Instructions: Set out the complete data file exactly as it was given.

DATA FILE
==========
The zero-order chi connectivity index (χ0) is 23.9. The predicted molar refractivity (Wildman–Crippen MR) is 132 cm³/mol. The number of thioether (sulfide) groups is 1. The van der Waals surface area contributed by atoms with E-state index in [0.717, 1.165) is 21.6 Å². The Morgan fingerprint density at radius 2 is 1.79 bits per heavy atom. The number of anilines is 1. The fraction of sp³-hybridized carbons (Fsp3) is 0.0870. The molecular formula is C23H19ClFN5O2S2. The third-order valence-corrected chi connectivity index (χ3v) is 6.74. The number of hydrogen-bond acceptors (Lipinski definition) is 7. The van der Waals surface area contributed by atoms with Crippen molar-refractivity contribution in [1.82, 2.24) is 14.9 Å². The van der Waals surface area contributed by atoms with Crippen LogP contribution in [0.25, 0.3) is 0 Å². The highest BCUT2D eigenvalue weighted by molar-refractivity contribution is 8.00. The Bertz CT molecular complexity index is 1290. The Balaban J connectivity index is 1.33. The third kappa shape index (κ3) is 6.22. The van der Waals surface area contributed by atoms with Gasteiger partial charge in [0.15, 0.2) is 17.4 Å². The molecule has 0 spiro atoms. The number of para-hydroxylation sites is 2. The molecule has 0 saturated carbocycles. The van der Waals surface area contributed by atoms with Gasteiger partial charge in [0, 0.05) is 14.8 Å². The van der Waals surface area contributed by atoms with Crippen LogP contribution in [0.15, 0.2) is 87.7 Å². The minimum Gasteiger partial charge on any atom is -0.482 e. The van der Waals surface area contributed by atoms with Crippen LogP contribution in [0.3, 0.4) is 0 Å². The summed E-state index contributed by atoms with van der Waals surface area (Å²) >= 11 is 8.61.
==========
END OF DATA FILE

The zero-order chi connectivity index (χ0) is 23.9. The predicted molar refractivity (Wildman–Crippen MR) is 132 cm³/mol. The number of thioether (sulfide) groups is 1. The van der Waals surface area contributed by atoms with E-state index in [0.717, 1.165) is 21.6 Å². The Morgan fingerprint density at radius 2 is 1.79 bits per heavy atom. The number of anilines is 1. The fraction of sp³-hybridized carbons (Fsp3) is 0.0870. The molecular formula is C23H19ClFN5O2S2. The third-order valence-corrected chi connectivity index (χ3v) is 6.74. The number of hydrogen-bond acceptors (Lipinski definition) is 7. The van der Waals surface area contributed by atoms with Crippen molar-refractivity contribution in [1.82, 2.24) is 14.9 Å². The van der Waals surface area contributed by atoms with Crippen LogP contribution in [0.25, 0.3) is 0 Å². The highest BCUT2D eigenvalue weighted by molar-refractivity contribution is 8.00. The Bertz CT molecular complexity index is 1290. The Balaban J connectivity index is 1.33. The third kappa shape index (κ3) is 6.22. The van der Waals surface area contributed by atoms with Gasteiger partial charge in [0.15, 0.2) is 17.4 Å². The molecule has 0 spiro atoms. The number of para-hydroxylation sites is 2. The molecule has 0 saturated carbocycles. The van der Waals surface area contributed by atoms with Gasteiger partial charge in [0, 0.05) is 14.8 Å². The van der Waals surface area contributed by atoms with Crippen LogP contribution in [0.15, 0.2) is 87.7 Å². The minimum Gasteiger partial charge on any atom is -0.482 e. The van der Waals surface area contributed by atoms with Crippen LogP contribution in [0.3, 0.4) is 0 Å². The summed E-state index contributed by atoms with van der Waals surface area (Å²) >= 11 is 8.61.